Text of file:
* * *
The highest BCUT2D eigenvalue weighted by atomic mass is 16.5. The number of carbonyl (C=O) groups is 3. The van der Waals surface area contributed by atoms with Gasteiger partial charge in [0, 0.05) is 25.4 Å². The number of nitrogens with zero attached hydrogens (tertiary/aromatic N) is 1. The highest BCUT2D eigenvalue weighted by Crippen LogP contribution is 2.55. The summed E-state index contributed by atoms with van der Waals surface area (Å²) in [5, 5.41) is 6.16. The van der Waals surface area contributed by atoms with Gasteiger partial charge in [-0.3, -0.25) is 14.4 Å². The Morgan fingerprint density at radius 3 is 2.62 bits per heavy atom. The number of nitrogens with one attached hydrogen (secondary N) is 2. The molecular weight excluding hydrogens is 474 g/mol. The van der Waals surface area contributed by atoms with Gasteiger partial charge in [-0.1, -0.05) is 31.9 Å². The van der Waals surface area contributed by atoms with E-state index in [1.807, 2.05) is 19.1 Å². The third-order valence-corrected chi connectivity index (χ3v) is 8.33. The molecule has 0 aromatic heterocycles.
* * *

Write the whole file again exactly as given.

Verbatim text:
The highest BCUT2D eigenvalue weighted by atomic mass is 16.5. The number of carbonyl (C=O) groups is 3. The van der Waals surface area contributed by atoms with Gasteiger partial charge in [0, 0.05) is 25.4 Å². The number of nitrogens with zero attached hydrogens (tertiary/aromatic N) is 1. The highest BCUT2D eigenvalue weighted by Crippen LogP contribution is 2.55. The summed E-state index contributed by atoms with van der Waals surface area (Å²) in [5, 5.41) is 6.16. The van der Waals surface area contributed by atoms with Gasteiger partial charge in [-0.3, -0.25) is 14.4 Å². The Morgan fingerprint density at radius 3 is 2.62 bits per heavy atom. The number of nitrogens with one attached hydrogen (secondary N) is 2. The molecular weight excluding hydrogens is 474 g/mol. The van der Waals surface area contributed by atoms with Gasteiger partial charge in [-0.1, -0.05) is 31.9 Å². The van der Waals surface area contributed by atoms with E-state index in [1.807, 2.05) is 19.1 Å². The third-order valence-corrected chi connectivity index (χ3v) is 8.33. The molecule has 0 aromatic heterocycles.